Having signed mutual aid treaties with the Baltic states, the USSR turned to Finland with a proposal to conclude a similar agreement. Finland refused. The Minister of Foreign Affairs of this country, E. Erkko, stated that "Finland will never take a decision similar to those made by the Baltic states. If this happens, it will be only in the worst case." The origins of the Soviet-Finnish confrontation are largely explained by the extremely hostile, aggressive stance of the ruling circles of Finland towards the USSR. Former Finnish President P. Svinhuvud, in which Soviet Russia voluntarily recognized the independence of its northern neighbor, said that "any enemy of Russia must always be a friend of Finland." In the mid 30s. M. Litvinov, in an interview with the Finnish envoy, stated that "in no neighboring country is there such open propaganda for attacking the USSR and tearing off its territory, as in Finland."
After the Munich agreement of Western countries, the Soviet leadership began to show particular insistence on Finland. B. The course of 1938-1939. negotiations were conducted during which Moscow sought to ensure the safety of Leningrad by moving the border on the Karelian Isthmus. Instead, Finland was offered the territory of Karelia, and much larger in size than the land that was supposed to be transferred to the USSR. In addition, the Soviet government promised to allocate a certain amount for the resettlement of residents. However, the Finnish side stated that the territory ceded to the USSR is insufficient compensation. On the Karelian Isthmus there was a well developed infrastructure: a network of railways and highways, buildings, warehouses and other facilities. The territory, transferred by the Soviet Union to Finland, was an area covered with forests and swamps. In order to turn this territory into a habitable and economical area, it was necessary to invest a lot of money.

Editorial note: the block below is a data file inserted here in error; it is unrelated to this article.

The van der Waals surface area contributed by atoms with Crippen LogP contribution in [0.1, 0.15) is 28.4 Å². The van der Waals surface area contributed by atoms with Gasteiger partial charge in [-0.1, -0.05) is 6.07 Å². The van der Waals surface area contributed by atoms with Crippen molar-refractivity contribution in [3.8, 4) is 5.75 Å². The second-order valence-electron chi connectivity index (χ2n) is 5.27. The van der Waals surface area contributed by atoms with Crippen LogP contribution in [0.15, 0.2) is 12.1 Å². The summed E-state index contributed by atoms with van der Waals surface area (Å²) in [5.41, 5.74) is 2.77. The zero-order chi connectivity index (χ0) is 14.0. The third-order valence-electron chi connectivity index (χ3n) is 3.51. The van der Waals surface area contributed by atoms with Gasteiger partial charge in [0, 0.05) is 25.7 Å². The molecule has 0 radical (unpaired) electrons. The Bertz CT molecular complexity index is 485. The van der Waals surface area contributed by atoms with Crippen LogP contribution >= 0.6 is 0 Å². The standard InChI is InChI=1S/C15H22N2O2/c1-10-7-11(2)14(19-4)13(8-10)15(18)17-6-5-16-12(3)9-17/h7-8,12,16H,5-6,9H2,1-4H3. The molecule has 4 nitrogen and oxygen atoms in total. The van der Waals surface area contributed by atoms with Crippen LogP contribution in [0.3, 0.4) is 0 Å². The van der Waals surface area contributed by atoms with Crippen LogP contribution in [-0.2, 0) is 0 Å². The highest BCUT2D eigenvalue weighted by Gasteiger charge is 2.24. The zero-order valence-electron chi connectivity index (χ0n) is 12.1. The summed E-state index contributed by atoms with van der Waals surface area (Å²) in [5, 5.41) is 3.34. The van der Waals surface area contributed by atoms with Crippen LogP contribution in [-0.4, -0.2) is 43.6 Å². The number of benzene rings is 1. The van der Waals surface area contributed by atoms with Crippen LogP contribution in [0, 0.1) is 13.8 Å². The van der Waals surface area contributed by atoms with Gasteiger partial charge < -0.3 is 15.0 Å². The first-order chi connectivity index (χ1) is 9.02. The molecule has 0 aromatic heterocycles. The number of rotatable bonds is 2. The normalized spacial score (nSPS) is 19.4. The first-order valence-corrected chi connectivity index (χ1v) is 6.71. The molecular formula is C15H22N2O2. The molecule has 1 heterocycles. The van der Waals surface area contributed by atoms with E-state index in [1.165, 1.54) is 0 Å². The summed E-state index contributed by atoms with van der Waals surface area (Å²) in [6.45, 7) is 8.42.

Moscow did not give up hope for a peaceful resolution of the conflict and offered various options for concluding a treaty. At the same time, Stalin firmly stated: "Since we cannot move Leningrad, we will move the border in order to secure it." At the same time, he referred to Rib-bentrop, who explained the German attack on Poland by the need to secure Berlin. Large-scale military construction unfolded on both sides of the border. The Soviet Union was preparing for offensive operations, and Finland - for defensive. Finnish Foreign Minister Erkko, expressing the mood of the government, confirmed: "Everything has its borders. Finland cannot accept the proposal of the Soviet Union and will defend its territory, its inviolability and independence by any means."
The Soviet Union and Finland did not take the path of finding an acceptable compromise. Stalin's imperial ambitions made themselves felt this time too. In the second half of November 1939, diplomatic methods gave way to threats and saber-rattling. The Red Army hastily prepared for hostilities.
On November 27, 1939, V.M. Molotov made a statement in which he reported that “yesterday, November 26, the Finnish Whiteguard launched a new vile provocation, firing a Red Army unit in artillery fire, located in the village of Mineil on the Karelian Pere- the neck. " Disputes over the question of whose side these shots were fired are still ongoing. Already in 1939, the Finns tried to prove that the shelling could not have been carried out from their territory, and the whole story with the “Maynil incident” was nothing but a provocation of Moscow.